When we set out on the parenting journey in the early 90’s, Anghelika was studying early childhood education at Pasadena City College, and we read books like William Sears’ excellent Nighttime Parenting. We learned about “attachment parenting”, though we did not have nearly the understanding of it that we do now. We might have summed up this approach by describing our family bed. … We knew that it had to do with allowing our child to decide when she needed to be near us, and then responding according to her needs (young children are selfish, and appropriately so). Allowing our child to come to us on her schedule would ultimately encourage her to explore ‘separateness’ with more confidence and courage.
In subsequent years, we’ve seen lots of parents raise lots of kids, and while attachment parenting is now widely practiced, we have at times seen a kind of reduced version of attachment at work: as practiced it can look more like ‘possession’ or ‘unfailing provision”. The mother that thinks attachment means ‘keeping their child close’, or that they must ‘meet all their child’s needs’, even before the child asks, is misunderstanding how attachment really works, and risks short-circuiting a child’s healthy development.
We have a lot to say about this subject and will cover the topic in subsequent posts, but today we want to say one important thing about attachment: attachment and separateness go together.
Good attachment doesn’t just lead to good separation, it requires it. How a parent allows their child to be apart from them is a critical part of healthy attachment. A child has periods of drawing close and seeking attention, and also has periods of drawing apart and …seeking nothing. These quiet times, or empty times, are necessary for a child to learn the boundaries of their own experience as an individual. When a parent interrupts such quiet times, it’s often to meet their own needs, not the child’s.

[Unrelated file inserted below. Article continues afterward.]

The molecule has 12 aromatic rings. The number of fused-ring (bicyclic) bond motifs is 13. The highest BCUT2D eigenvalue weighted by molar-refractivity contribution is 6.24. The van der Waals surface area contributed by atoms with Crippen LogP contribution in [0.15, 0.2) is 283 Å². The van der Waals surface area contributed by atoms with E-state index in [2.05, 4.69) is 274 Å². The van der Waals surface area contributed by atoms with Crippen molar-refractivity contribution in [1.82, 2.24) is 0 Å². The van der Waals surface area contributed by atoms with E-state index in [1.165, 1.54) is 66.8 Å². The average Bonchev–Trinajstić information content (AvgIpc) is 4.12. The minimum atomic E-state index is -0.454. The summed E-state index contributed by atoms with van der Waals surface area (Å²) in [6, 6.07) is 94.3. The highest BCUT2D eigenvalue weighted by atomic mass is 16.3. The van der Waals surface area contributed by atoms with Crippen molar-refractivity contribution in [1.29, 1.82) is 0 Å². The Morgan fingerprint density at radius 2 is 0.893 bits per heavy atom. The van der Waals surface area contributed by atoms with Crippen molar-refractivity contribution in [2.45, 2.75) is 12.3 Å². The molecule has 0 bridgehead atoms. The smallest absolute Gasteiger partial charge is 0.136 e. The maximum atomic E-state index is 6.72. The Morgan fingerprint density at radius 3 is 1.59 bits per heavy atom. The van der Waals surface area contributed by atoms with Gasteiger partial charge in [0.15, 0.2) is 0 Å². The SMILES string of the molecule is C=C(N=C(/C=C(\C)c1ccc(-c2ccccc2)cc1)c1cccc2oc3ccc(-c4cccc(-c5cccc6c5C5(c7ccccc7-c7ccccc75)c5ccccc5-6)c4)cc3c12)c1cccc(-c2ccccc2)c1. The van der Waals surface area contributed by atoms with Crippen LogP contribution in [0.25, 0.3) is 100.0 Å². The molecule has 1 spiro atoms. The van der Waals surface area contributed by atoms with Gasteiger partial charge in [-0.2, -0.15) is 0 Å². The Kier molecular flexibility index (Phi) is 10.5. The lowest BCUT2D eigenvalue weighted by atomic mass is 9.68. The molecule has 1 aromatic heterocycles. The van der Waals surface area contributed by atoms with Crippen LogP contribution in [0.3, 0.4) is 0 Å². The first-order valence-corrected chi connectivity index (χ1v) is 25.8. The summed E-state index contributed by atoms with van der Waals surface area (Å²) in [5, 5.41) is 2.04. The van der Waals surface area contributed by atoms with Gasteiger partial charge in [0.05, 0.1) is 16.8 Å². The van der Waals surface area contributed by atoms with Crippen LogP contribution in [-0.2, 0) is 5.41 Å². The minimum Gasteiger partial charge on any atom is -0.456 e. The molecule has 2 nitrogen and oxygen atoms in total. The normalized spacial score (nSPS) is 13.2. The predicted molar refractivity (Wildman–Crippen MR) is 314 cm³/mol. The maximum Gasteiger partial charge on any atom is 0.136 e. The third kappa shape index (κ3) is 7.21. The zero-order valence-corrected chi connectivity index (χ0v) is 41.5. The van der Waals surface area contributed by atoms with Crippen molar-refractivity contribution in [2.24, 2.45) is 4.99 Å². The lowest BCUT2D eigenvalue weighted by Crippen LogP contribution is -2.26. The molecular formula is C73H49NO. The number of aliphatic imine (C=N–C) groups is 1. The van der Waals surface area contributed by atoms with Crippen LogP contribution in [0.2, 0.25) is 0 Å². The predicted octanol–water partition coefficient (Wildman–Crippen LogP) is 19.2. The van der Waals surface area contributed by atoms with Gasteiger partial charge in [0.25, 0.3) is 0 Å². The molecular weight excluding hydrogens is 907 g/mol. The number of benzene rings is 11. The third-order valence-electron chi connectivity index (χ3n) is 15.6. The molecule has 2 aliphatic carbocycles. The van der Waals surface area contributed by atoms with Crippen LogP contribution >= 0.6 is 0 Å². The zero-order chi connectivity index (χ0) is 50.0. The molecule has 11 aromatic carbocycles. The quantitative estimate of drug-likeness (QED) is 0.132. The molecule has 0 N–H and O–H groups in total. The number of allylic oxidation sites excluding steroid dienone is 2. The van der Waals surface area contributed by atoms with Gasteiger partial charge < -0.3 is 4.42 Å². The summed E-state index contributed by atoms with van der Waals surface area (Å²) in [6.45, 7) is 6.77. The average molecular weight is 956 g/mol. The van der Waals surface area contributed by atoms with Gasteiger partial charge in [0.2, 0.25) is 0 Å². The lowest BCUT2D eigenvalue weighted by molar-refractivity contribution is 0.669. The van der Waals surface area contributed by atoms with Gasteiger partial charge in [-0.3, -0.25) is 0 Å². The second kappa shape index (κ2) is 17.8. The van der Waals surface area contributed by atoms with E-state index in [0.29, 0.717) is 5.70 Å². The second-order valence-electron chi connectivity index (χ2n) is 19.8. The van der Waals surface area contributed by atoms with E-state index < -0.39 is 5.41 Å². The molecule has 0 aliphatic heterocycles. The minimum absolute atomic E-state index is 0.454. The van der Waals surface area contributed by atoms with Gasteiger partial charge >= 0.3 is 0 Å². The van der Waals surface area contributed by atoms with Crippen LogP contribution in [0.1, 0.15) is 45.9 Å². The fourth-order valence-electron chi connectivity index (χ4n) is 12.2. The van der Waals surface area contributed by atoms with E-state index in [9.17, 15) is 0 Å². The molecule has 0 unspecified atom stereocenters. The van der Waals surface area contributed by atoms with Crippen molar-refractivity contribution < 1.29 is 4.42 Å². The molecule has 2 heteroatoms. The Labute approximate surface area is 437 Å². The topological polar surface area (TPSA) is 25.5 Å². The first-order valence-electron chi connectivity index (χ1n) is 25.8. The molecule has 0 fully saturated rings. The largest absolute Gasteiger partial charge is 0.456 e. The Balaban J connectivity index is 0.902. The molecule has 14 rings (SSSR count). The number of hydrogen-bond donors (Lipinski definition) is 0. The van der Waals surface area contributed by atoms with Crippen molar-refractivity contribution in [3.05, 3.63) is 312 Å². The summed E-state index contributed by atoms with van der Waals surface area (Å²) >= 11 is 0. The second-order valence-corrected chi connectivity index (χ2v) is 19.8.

When children are ready to walk, it would be disastrous to carry them everywhere. In the same way, when a child is ready to explore alone, or simply to be alone, it would be a disaster to never let them exercise that muscle … to develop inner responses to the world as themselves. A parent’s intrusion on this process, imposing our meaning instead of letting a child find meaning themselves, can short circuit a child’s development.
… stay tuned for more on attachment.
Nighttime Parenting: How to Get Your Baby and Child to Sleep, by William Sears, MD